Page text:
Lead exposure can be obtained from discharging firearms in poorly ventilated areas, cleaning fire-aims or handling ammunition. Lead is a substance that has been known to cause birth defects, reproductive harm and other serious injury.
8 NEVER INSERT A SHELL OF THE INCORRECT GAUGE IN ANY SHOTGUN.
The gauge of your shotgun is marked on the side of the barrel. Store all shells of different gauges in completely separate and well-marked containers. Never store shells of mixed gauges in a common container or in your pockets.
EXAMINE EVERY SHELL YOU PUT IN YOUR GUN. NEVER PUT A 20 GAUGE SHELL IN A 12 GAUGE GUN.
10 DO NOT SNAP THE FIRING PIN ON AN EMPTY CHAMBER — THE CHAMBER MA Y NOT BE EMPTY!
Treat every gun with the respect due a loaded gun. even though you are certain the gun is unloaded.
11 KEEP YOUR FINGERS AWAY FROM THE TRIGGER WHILE UNLOADING AND LOADING, UNTIL YOU ARE READY TO SHOOT.
12 BE SURE OF YOUR TARGET AND BACKSTOP.
Particularly during low light periods. Know the range of your ammunition. Never shoot at water or hard objects.
13 ALWAYS UNLOAD THE CHAMBER OF ANY FIREARM BEFORE CROSSING A FENCE, CLIMBING A TREE, JUMPING A DITCH OR NEGOTIATING OTHER OBSTACLES.
Never lean or place any loaded firearm on or against a fence, tree, car, or other similar object.
Unprotected, repeated exposure to gunfire can cause hearing damage. Wear ear protectors (shooting earplugs or muffs) to guard against such damage. Wear shooting glasses to protect your eyes from flying particles. Always keep a safe distance between the muzzle of your firearm and any persons nearby, as muzzle blast, debris and ejecting shells could inflict serious injury. Also, wear eye protection when disassembling and cleaning all firearms to prevent the possibility of springs, spring-tensioned parts, solvents or other agents from contacting your eyes.
15 DROPPING A LOADED GUN CAN CAUSE AN ACCIDENTAL DISCHARGE.
This can occur even with a firearms "safety" in the "on safe" position (remember, your Recoil-less has no manual safety). Be extremely careful while hunting or during any shooting activity, to avoid dropping any firearm.
16 IF ANY FIREARM FAILS TO FIRE, KEEP THE
loaded l)efore disassembly, cleaning and reassembly. Keep ammunition away from the cleaning location. Never test the mechanical function of any firearm with live ammunition.
19 SUPERVISE AND TEACH FIREARMS SAFETY TO ALL MEMBERS OF YOUR FAMILY — ESPECIALLY TO CHILDREN AND NONSHOOTERS.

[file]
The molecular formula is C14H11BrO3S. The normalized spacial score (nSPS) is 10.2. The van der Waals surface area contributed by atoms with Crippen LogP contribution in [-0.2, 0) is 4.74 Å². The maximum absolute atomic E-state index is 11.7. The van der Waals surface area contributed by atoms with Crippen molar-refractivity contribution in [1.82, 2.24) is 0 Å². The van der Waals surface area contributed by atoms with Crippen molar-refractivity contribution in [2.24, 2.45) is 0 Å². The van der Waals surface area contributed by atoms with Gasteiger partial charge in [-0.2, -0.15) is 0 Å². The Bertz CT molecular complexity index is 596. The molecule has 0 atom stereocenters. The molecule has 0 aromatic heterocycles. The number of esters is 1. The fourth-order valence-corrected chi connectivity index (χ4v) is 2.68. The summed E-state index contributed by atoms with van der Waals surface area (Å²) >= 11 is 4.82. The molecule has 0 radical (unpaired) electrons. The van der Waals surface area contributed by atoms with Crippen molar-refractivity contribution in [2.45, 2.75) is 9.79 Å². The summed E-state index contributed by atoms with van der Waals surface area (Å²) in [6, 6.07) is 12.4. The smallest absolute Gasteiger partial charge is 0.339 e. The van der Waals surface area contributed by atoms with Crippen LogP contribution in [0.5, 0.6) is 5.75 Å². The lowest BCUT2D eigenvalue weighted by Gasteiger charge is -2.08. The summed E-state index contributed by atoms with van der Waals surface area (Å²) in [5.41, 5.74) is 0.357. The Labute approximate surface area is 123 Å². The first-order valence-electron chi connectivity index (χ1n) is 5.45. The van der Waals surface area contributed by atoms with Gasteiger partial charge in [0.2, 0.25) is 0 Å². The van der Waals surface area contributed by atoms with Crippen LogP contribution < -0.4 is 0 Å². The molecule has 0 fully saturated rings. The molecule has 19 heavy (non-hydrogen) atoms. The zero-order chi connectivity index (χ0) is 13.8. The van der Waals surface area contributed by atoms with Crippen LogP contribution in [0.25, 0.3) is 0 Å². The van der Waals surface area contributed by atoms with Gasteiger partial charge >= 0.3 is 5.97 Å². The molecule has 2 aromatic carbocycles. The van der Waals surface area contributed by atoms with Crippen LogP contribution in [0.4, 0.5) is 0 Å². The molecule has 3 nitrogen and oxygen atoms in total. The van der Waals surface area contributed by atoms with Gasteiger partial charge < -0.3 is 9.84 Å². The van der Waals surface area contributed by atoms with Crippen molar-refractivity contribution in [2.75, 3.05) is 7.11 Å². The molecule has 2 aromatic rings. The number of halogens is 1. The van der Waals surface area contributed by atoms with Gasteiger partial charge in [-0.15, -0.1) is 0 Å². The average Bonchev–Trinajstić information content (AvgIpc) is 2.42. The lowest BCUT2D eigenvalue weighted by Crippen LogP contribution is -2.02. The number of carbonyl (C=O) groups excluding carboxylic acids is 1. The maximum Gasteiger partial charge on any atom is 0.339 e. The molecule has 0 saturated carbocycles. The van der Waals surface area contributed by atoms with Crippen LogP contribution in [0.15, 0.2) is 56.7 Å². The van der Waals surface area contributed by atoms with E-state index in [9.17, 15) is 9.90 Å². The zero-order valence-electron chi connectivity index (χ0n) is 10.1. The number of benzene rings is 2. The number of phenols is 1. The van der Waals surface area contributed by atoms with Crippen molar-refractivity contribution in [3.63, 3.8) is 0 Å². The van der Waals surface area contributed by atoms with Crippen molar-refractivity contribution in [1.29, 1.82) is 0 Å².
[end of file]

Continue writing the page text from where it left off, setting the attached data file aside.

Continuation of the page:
Closely supervise newcomers to the shooting sports. Encourage enrollment in hunting/shoot-ing safety courses.
20 NEVER DRINK ALCOHOLIC BEVERAGES OR TAKE ANY TYPE OF DRUGS BEFORE OR DURING SHOOTING.
Your vision and judgment could be dangerously impaired, making your gun handling unsafe to you and to others.
21 PERFORM PERIODIC MAINTENANCE. AVOID UNAUTHORIZED SERVICING.
Your new firearm is a mechanical device which will not last forever, and as such, is subject to wear and requires periodic inspection, adjust-
Hold this position for a minimum of 30 seconds. Carefully open the action and remove the shell or cartridge. If the primer is indented, the cartridge should l)e disposed of in a way that cannot cause harm. If the primer is not indented, your firearm should be examined by a qualified gunsmith and the cause of the malfunction should be corrected before further use.
17 BE DEFENSIVE AND ON GUARD AGAINST UNSAFE GUN HANDLING AROUND YOU AND OTHERS.
Don't Ik1 timid when it comes to gun safety. If you observe other shooters violating any of these safety precautions, politely suggest safer handling practices.
18 BE CERTAIN ANY FIREARM IS UNLOADED BEFORE CLEANING.
Because so many gun accidents occur when a firearm is being cleaned, special and extreme care should be taken to be sure your gun is un ment, and service. Browning firearms should Ix.1 serviced by a Browning Recommended Service Center or by Brownings service facility in Arnold, Missouri. Browning cannot assume any responsibility for injuries suffered or caused by unauthorized servicing, alterations or modifications of Browning firearms.
22 BROWNING RESERVES THE RIGHT TO
REFUSE SERVICE ON FIREARMS THA T HA VE BEEN ALTERED, ADDED TO OR SUBSTANTIALLY CHANGED.
Removal of metal from barrel(s), or modification of the firing mechanism and/or operating parts may lead to Browning's refusal of service on such firearms. Browning will charge the owner for parts and labor to return the firearm to original Browning specifications.
Read and heed all warnings in this instruction book, on ammunition Ix)xes and with all accessories that you install on your firearm. It is your responsibility to secure the most up-to-date information on the safe handling procedures for your Browning gun.
Browning assumes no liability for incidents which occur when unsafe or improper gun accessories or ammunition combinations are used.
DO NOT; UNDER ANY CIRCUMSTANCES, ALTER THE TRIGGER OR OTHER PARTS OF THE FIRING MECHANISM OF THIS OR ANY OTHER FIREARM.
is rearward or rear; trigger is downward or underneath-. the rib is upward or on top. For general parts nomenclature refer to Figure 1.